GLEN ROSE — The tower of flame that rose into the sky from the Johnson County pipeline explosion Monday afternoon triggered area hospitals into action.
The first reports said at least three people had died in the blast.
Glen Rose Medical Center went into emergency mode, calling in extra doctors and supplies. Six injured workers went to that facility about 17 miles away.
"It was unbelievable when we first saw the flames and what occurred on site," said the hospital's CEO, Gary Marks.
He braced his doctors and nurses for waves of ambulances, but in the end, the six patients they received were carried to the hospital in private vehicles — witnesses to the inferno who were apparently unable to bear the wait for ambulances to arrive.
One victim, who did not give his name, told News 8 in whispered words that the flames enveloped him before he could figure out what happened.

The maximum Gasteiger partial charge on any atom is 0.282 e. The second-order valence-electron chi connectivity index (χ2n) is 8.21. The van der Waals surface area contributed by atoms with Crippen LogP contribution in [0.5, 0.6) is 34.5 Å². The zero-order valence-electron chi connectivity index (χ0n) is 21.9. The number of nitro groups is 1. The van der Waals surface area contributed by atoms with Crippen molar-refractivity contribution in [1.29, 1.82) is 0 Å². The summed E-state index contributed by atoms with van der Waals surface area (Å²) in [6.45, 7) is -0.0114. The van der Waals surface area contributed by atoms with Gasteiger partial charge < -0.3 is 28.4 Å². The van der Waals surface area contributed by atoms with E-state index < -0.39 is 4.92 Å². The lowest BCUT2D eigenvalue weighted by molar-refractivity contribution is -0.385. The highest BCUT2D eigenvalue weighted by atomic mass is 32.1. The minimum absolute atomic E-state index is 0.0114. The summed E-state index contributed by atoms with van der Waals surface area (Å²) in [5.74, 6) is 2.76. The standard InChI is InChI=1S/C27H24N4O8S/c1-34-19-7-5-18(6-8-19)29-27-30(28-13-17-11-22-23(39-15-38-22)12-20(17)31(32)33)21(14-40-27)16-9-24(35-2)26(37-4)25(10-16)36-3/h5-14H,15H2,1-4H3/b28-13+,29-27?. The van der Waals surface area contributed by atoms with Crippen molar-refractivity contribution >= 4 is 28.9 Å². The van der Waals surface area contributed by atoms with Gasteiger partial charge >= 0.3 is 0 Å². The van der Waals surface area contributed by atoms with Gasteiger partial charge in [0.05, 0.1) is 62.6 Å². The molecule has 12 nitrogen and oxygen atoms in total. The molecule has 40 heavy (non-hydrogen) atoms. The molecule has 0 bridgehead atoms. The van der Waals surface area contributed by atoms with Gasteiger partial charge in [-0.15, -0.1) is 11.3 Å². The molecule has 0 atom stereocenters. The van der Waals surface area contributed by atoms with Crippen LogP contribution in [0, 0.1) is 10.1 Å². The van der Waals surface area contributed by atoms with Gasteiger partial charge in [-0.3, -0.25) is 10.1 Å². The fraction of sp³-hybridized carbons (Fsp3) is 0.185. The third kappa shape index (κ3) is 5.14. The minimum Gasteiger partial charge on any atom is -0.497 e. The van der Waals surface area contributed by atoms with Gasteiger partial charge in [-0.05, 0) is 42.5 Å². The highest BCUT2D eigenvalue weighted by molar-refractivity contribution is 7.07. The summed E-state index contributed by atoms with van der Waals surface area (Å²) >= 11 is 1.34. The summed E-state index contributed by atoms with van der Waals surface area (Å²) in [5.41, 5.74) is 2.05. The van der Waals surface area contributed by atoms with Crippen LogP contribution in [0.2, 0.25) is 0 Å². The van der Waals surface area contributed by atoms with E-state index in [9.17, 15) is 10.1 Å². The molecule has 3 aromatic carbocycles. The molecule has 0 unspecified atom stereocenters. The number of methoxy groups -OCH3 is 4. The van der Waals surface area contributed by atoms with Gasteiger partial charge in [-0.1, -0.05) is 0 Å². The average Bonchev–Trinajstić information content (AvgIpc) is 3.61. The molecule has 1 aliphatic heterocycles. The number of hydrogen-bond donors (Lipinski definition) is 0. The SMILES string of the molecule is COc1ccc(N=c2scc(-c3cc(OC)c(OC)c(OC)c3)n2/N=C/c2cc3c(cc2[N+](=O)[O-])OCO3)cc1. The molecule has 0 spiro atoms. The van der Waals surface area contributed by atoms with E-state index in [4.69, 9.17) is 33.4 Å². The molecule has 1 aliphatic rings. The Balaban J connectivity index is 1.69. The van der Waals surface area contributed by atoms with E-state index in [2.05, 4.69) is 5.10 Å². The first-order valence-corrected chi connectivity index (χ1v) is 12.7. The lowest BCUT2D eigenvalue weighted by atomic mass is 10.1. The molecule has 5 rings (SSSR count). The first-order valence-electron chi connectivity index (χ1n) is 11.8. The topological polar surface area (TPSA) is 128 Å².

"It just blew up ... It was all a blur," he said.
That man, along with another injured co-worker, rushed from the hospital in bandages to find his father and tell him he was OK.
The men work for C&H Power Line Construction Services of Dewey, Oklahoma, installing overhead power lines..
By nightfall, all but one of the patients at the Glen Rose hospital had been released. The injuries to the remaining worker are not thought to be critical.
Some of the C&H workers returned Monday night to the local motel where they had been staying. The company's CEO is meeting with them, trying to determine just what happened.